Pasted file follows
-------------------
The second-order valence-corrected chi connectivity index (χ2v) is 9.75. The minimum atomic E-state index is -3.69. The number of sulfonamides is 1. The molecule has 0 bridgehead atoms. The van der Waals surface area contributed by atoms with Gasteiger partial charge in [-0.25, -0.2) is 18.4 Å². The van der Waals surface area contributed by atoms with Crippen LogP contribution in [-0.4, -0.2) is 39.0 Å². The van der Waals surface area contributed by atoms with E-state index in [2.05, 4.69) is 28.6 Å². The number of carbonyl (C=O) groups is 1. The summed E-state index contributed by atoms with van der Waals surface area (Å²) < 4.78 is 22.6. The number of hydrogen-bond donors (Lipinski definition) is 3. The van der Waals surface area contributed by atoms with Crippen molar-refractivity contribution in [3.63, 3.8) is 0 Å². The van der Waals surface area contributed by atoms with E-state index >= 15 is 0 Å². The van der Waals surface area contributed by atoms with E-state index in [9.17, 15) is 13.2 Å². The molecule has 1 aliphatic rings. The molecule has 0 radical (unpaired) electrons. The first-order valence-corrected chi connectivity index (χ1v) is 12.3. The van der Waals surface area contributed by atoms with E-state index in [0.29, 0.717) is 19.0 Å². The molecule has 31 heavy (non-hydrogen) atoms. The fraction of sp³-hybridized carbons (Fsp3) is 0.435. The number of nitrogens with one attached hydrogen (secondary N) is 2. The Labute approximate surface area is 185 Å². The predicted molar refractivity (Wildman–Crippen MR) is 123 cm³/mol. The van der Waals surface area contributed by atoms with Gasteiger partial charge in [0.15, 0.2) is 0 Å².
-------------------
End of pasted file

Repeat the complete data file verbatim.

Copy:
The second-order valence-corrected chi connectivity index (χ2v) is 9.75. The minimum atomic E-state index is -3.69. The number of sulfonamides is 1. The molecule has 0 bridgehead atoms. The van der Waals surface area contributed by atoms with Gasteiger partial charge in [-0.25, -0.2) is 18.4 Å². The van der Waals surface area contributed by atoms with Crippen LogP contribution in [-0.4, -0.2) is 39.0 Å². The van der Waals surface area contributed by atoms with E-state index in [2.05, 4.69) is 28.6 Å². The number of carbonyl (C=O) groups is 1. The summed E-state index contributed by atoms with van der Waals surface area (Å²) < 4.78 is 22.6. The number of hydrogen-bond donors (Lipinski definition) is 3. The van der Waals surface area contributed by atoms with Crippen molar-refractivity contribution in [3.63, 3.8) is 0 Å². The van der Waals surface area contributed by atoms with E-state index >= 15 is 0 Å². The van der Waals surface area contributed by atoms with E-state index in [9.17, 15) is 13.2 Å². The molecule has 1 aliphatic rings. The molecule has 0 radical (unpaired) electrons. The first-order valence-corrected chi connectivity index (χ1v) is 12.3. The van der Waals surface area contributed by atoms with E-state index in [0.29, 0.717) is 19.0 Å². The molecule has 31 heavy (non-hydrogen) atoms. The fraction of sp³-hybridized carbons (Fsp3) is 0.435. The number of nitrogens with one attached hydrogen (secondary N) is 2. The Labute approximate surface area is 185 Å². The predicted molar refractivity (Wildman–Crippen MR) is 123 cm³/mol. The van der Waals surface area contributed by atoms with Gasteiger partial charge in [0.15, 0.2) is 0 Å².